<ContentPresenter HorizontalAlignment=”{TemplateBinding HorizontalContentAlignment}” VerticalAlignment=”{TemplateBinding VerticalContentAlignment}”/>

</Grid>

</ControlTemplate>

</Setter.Value>

</Setter>

</Style>

We didn’t need to specify another animation in the Normal state the Visual State Manager automatically handles the resetting of our value back to the original state. It just works. Here’s two pictures of the button before and after the mouse over:

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Page transitions 4 Samples

Four  samples of  Transitioning content control’s style with Slide in.

PageTransitions Example

Slide in Top to Bottom: Live and download sample style from here

Slide in Bottom to Top: Live and download sample style from here

Slide in Left to Right: Live and download sample style from here

Slide in Right to Left: Live and download sample style from here

Creating Behavior in Silverlight

Behaviors allow designers to take advantage of new levels of interactivity decoratively, without writing code. A behavior is something you attach to an element, modifying the way in which the element should present itself, or how the element should respond to user interactions.

There are many great behaviors available in Expression Blend inside Assets > Behavior section, we can just drag and drop any behavior on to appropriate item and set some relevant properties, that’s it our behavior works fine.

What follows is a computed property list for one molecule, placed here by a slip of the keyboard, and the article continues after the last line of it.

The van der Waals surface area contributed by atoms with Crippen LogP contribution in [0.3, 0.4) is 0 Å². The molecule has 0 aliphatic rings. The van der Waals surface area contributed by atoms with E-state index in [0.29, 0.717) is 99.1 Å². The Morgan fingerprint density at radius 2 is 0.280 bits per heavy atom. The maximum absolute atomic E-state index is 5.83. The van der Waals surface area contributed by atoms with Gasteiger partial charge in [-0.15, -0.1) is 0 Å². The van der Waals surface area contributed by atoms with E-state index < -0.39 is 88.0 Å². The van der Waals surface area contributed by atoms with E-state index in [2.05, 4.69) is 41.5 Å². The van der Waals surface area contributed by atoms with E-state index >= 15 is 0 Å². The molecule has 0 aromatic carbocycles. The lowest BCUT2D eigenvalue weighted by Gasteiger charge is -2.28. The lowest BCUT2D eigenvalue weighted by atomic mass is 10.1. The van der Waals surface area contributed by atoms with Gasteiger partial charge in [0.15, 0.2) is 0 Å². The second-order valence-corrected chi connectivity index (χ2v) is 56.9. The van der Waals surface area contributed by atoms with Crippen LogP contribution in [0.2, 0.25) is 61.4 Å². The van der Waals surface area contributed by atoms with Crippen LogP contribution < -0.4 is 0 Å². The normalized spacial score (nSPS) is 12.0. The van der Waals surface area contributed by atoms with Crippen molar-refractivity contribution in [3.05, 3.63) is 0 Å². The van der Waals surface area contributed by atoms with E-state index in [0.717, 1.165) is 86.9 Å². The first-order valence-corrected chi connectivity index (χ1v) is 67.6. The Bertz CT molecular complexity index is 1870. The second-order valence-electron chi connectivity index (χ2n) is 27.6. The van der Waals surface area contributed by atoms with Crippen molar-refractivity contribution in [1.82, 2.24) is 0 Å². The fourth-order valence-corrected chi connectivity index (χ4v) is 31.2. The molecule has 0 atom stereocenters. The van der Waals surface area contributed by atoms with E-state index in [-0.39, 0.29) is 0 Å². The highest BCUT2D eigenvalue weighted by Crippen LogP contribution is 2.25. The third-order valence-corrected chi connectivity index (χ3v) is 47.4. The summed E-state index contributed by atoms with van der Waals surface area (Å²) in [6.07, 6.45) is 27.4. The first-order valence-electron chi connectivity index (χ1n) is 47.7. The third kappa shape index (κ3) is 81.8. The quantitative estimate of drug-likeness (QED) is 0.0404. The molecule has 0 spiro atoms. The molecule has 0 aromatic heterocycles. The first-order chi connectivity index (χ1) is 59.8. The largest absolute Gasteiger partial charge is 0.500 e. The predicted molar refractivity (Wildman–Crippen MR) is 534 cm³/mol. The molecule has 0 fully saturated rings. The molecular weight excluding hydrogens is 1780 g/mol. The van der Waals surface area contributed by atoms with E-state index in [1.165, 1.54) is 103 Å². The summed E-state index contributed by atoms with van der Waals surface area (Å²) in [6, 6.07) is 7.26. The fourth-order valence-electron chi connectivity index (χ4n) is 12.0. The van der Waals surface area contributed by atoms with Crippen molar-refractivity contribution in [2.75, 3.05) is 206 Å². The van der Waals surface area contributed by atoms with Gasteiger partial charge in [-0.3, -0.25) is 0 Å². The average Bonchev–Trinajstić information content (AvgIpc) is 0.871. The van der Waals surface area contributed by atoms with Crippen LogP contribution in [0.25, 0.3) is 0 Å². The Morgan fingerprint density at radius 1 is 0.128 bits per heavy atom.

In this article i am going to demonstrate how to create a simple behavior, for demonstration purpose i am going to create a messagebox behavior.

Step 1:

Let us start with a simple Silverlight application. Fire up Visual Studio 2010, and click File->New to select a Silverlight 4.0 application, name it accordingly, and click OK.

Fire Up VisualStudio

Step 2:

Visual Studio will create a Solution. Right-click on the solution in the Solution Explorer and select Add then New Project…

Add New Project file in the Solution

Step 3:

This time create a Silverlight Class Library, and name it accordingly and rename the Class1.cs to PopupBegaviour.

Silverlight Class Library

Step 4:

Now we need to add a reference called System.Windows.Interactivity.dll In the Silverlight Class Library , this assembly located at:

C:\Program Files\Microsoft SDKs\Expression\Blend 3\Interactivity\Libraries\Silverlight\System.Windows.Interactivity.dll

Right click on references a popup opens and in that find for System.Windows.Interactivity and press OK.

Add Reference

Select Inerativity Dll

Step 5:

Add a Namespace inside the PopupBegaviour class

using System;
using System.Windows.Media.Animation;
using System.Windows.Shapes;
using System.Windows.Interactivity;

namespace PopupBehavior
{
public class PopupBegaviour
{

}
}

Now Inherit the OpenWindow from TargetedTriggerAction<DependencyObject>,

TargetedTriggerAction<DependencyObject> means that while this behavior can be attached to any element, the Target can only
be a Dependency.

and now create a method to invoke the popup.

protected override void Invoke(object o)
{
MessageBox.Show(message);
}

Instead of having the message box’s contents be set only via code, we’d like to make it a Dependency Property so that anybody who uses this Action can easily set the text displayed via Expression Blend’s Properties Inspector. The code for doing that, is pretty straightforward.